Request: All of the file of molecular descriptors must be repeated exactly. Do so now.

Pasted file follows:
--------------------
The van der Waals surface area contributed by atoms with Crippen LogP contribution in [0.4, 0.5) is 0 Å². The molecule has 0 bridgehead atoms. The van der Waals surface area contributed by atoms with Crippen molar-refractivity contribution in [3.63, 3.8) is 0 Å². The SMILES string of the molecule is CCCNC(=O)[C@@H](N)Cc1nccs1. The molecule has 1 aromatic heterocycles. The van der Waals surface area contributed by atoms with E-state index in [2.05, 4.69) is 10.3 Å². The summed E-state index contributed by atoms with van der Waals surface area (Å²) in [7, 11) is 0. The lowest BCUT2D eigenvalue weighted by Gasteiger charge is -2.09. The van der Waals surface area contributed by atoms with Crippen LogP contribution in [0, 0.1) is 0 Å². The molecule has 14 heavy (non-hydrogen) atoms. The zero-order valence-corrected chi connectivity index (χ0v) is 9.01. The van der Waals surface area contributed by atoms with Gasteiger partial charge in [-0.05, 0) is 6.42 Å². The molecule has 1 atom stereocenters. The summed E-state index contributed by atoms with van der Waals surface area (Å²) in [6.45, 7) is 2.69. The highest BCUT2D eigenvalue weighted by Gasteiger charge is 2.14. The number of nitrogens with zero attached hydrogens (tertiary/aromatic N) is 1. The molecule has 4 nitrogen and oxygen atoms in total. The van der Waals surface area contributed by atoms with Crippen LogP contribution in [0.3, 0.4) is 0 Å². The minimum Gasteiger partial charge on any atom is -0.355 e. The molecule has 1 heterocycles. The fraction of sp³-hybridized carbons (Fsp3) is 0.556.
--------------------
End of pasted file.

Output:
The van der Waals surface area contributed by atoms with Crippen LogP contribution in [0.4, 0.5) is 0 Å². The molecule has 0 bridgehead atoms. The van der Waals surface area contributed by atoms with Crippen molar-refractivity contribution in [3.63, 3.8) is 0 Å². The SMILES string of the molecule is CCCNC(=O)[C@@H](N)Cc1nccs1. The molecule has 1 aromatic heterocycles. The van der Waals surface area contributed by atoms with E-state index in [2.05, 4.69) is 10.3 Å². The summed E-state index contributed by atoms with van der Waals surface area (Å²) in [7, 11) is 0. The lowest BCUT2D eigenvalue weighted by Gasteiger charge is -2.09. The van der Waals surface area contributed by atoms with Crippen LogP contribution in [0, 0.1) is 0 Å². The molecule has 14 heavy (non-hydrogen) atoms. The zero-order valence-corrected chi connectivity index (χ0v) is 9.01. The van der Waals surface area contributed by atoms with Gasteiger partial charge in [-0.05, 0) is 6.42 Å². The molecule has 1 atom stereocenters. The summed E-state index contributed by atoms with van der Waals surface area (Å²) in [6.45, 7) is 2.69. The highest BCUT2D eigenvalue weighted by Gasteiger charge is 2.14. The number of nitrogens with zero attached hydrogens (tertiary/aromatic N) is 1. The molecule has 4 nitrogen and oxygen atoms in total. The van der Waals surface area contributed by atoms with Crippen LogP contribution in [0.3, 0.4) is 0 Å². The minimum Gasteiger partial charge on any atom is -0.355 e. The molecule has 1 heterocycles. The fraction of sp³-hybridized carbons (Fsp3) is 0.556.